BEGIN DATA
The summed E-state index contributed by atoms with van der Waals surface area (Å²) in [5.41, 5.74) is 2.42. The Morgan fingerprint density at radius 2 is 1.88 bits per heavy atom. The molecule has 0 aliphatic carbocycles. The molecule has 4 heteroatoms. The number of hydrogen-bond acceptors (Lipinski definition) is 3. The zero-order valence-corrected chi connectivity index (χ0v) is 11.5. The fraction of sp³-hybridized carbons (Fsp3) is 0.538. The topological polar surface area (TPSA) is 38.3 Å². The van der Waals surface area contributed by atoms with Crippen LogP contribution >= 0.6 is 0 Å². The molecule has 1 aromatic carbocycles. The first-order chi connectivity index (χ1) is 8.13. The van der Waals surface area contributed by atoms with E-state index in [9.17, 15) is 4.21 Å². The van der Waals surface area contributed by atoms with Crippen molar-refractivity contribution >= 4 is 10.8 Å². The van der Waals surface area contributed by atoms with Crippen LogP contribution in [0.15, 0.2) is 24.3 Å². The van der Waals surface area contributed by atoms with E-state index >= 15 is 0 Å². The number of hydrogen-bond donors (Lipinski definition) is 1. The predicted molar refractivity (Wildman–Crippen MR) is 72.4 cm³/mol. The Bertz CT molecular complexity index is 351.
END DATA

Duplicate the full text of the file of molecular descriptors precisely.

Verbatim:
The summed E-state index contributed by atoms with van der Waals surface area (Å²) in [5.41, 5.74) is 2.42. The Morgan fingerprint density at radius 2 is 1.88 bits per heavy atom. The molecule has 0 aliphatic carbocycles. The molecule has 4 heteroatoms. The number of hydrogen-bond acceptors (Lipinski definition) is 3. The zero-order valence-corrected chi connectivity index (χ0v) is 11.5. The fraction of sp³-hybridized carbons (Fsp3) is 0.538. The topological polar surface area (TPSA) is 38.3 Å². The van der Waals surface area contributed by atoms with Crippen LogP contribution >= 0.6 is 0 Å². The molecule has 1 aromatic carbocycles. The first-order chi connectivity index (χ1) is 8.13. The van der Waals surface area contributed by atoms with E-state index in [9.17, 15) is 4.21 Å². The van der Waals surface area contributed by atoms with Crippen molar-refractivity contribution >= 4 is 10.8 Å². The van der Waals surface area contributed by atoms with Crippen LogP contribution in [0.15, 0.2) is 24.3 Å². The van der Waals surface area contributed by atoms with E-state index >= 15 is 0 Å². The number of hydrogen-bond donors (Lipinski definition) is 1. The predicted molar refractivity (Wildman–Crippen MR) is 72.4 cm³/mol. The Bertz CT molecular complexity index is 351.